Henry, who had wished once to become a professor of literature, had always loved a good line of poetry or liturgy, but lately the ratio of quotation to life, always high in him, had gotten even higher. He had retained a good head for the words of others even as his own words, particularly after the last stroke, sometimes eluded him. Goethe, Shakespeare, the Psalms had always spoken for him best. He wondered if that was why his memoir had become impossible. Walter Benjamin had wanted to write a book woven entirely out of quotations. But, in the first place, he hadn't. In the second place, Henry didn't really like Benjamin's work, which amounted to little more than fancy footnotes. And in the third place, he thought with sudden melancholy, Benjamin had killed himself. For good reason, of course. He feared the Nazis.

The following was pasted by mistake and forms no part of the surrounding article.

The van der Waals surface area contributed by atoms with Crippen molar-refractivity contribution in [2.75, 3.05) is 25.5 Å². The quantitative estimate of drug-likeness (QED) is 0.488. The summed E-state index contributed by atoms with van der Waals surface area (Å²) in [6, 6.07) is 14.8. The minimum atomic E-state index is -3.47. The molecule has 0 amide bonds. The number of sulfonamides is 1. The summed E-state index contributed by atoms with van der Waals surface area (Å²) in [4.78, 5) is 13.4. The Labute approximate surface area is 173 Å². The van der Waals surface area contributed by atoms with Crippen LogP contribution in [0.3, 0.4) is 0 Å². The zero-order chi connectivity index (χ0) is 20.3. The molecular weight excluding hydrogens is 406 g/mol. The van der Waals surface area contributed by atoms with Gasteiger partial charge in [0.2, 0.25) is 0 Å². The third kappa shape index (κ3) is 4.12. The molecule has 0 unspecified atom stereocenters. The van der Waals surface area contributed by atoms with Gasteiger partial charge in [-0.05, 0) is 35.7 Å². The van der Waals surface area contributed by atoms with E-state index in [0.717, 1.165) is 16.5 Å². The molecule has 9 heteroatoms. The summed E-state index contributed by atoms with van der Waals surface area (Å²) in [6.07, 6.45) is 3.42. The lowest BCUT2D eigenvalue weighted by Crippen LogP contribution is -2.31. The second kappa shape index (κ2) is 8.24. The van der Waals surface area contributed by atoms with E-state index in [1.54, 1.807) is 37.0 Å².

--Jonathan Rosen, Joy Comes in the Morning
The above paragraph snagged my eye as I was flipping through the book. It's enough to make me want to read the entire book just as soon as possible.
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